When I came downstairs for coffee this morning, I announced: “I’m on edge today. I don’t know why.” And I didn’t, but I knew something was off. There was a sadness hovering around the edges of my still sleepy mind, despite sunshine, despite a relatively easy work day, despite all the reasons I had to be happy. Or at least not to be moody.
Then it hit me. It was August 6. Eleven years ago today, I found out the baby I was carrying had died eleven weeks into my pregnancy. With a mother’s intuition, I had known something was wrong from a couple of weeks before. The day Dennis and I — with Noah in tow — went to the midwife for my regular check up, I didn’t even take the little tape recorder with me to capture the sound of baby’s heartbeat, so convinced was I that I would hear only silence. I went back for the recorder only after Dennis insisted. But somehow I knew. Because when you are a mother sometimes you just know things about your children, even when there is no logical reason you should, even when they are still growing inside you.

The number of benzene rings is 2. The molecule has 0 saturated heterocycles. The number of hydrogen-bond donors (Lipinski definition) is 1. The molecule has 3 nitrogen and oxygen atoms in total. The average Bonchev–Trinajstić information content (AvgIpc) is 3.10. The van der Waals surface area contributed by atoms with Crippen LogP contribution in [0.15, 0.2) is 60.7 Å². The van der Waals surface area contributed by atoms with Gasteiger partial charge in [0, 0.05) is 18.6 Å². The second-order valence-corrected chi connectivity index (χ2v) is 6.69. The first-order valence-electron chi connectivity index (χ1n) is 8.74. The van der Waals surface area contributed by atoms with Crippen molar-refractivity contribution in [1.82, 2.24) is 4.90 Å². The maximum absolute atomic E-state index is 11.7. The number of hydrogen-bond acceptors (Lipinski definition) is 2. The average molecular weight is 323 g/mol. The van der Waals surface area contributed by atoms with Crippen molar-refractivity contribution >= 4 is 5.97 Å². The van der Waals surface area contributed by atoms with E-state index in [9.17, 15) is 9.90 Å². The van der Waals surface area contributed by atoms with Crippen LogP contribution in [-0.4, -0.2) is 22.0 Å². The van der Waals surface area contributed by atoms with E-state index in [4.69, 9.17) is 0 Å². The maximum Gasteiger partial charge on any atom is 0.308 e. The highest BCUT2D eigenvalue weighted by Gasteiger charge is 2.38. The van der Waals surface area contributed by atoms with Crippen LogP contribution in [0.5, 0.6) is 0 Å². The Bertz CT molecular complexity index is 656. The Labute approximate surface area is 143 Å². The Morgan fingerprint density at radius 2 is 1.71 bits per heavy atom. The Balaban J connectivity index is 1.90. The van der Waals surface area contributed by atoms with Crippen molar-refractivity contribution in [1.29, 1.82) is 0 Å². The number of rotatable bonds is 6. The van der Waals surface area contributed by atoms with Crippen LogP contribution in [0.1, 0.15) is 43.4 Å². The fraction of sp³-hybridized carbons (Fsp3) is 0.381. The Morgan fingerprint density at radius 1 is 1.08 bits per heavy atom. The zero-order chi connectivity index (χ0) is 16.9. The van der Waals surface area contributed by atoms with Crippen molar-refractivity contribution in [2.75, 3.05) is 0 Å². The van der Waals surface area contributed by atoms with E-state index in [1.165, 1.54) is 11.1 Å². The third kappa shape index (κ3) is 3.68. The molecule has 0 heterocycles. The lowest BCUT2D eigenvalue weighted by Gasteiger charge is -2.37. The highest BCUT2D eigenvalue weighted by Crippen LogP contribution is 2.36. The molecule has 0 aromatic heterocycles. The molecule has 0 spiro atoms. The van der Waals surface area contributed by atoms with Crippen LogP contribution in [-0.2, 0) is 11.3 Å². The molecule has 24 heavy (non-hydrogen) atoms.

When we went for the ultrasound to confirm the miscarriage, we saw the perfect form of our baby up on the screen. I remember Dennis looking so happy, thinking everything was OK after all, and me pointing out that the heart was still. No blinking blip. No more life.
Every year I remember this baby, whom I call Grace, on her due date and on the day I lost her. I wonder what she would have been like, and I think about how, as I have written in previous posts on this subject, she shaped our family by her absence rather than her presence. Had Grace lived, the rest of our family would be different now. So she still left her mark on us, even without taking that first breath. A piece of her still lingers here, even though we never knew her or held her.
Although I’ve written about grief and talked about grief, I am always awed by grief. By the way it can return again and again in different forms on special dates and anniversaries, at the sound of a song or in the scent of a flower. In some ways, this grief-from-a-distance — not the anguished and desperate grief of the early days after a death but the aged and quiet grief over someone long gone — can be a beautiful thing. It’s a way to revisit a life, to spend some time reliving the moments shared, and to remember that we never really lose our connection. We are joined by our faith, in our prayers, in our hearts.
So today I pray for Grace, who will remain in my heart until I finally get to meet her.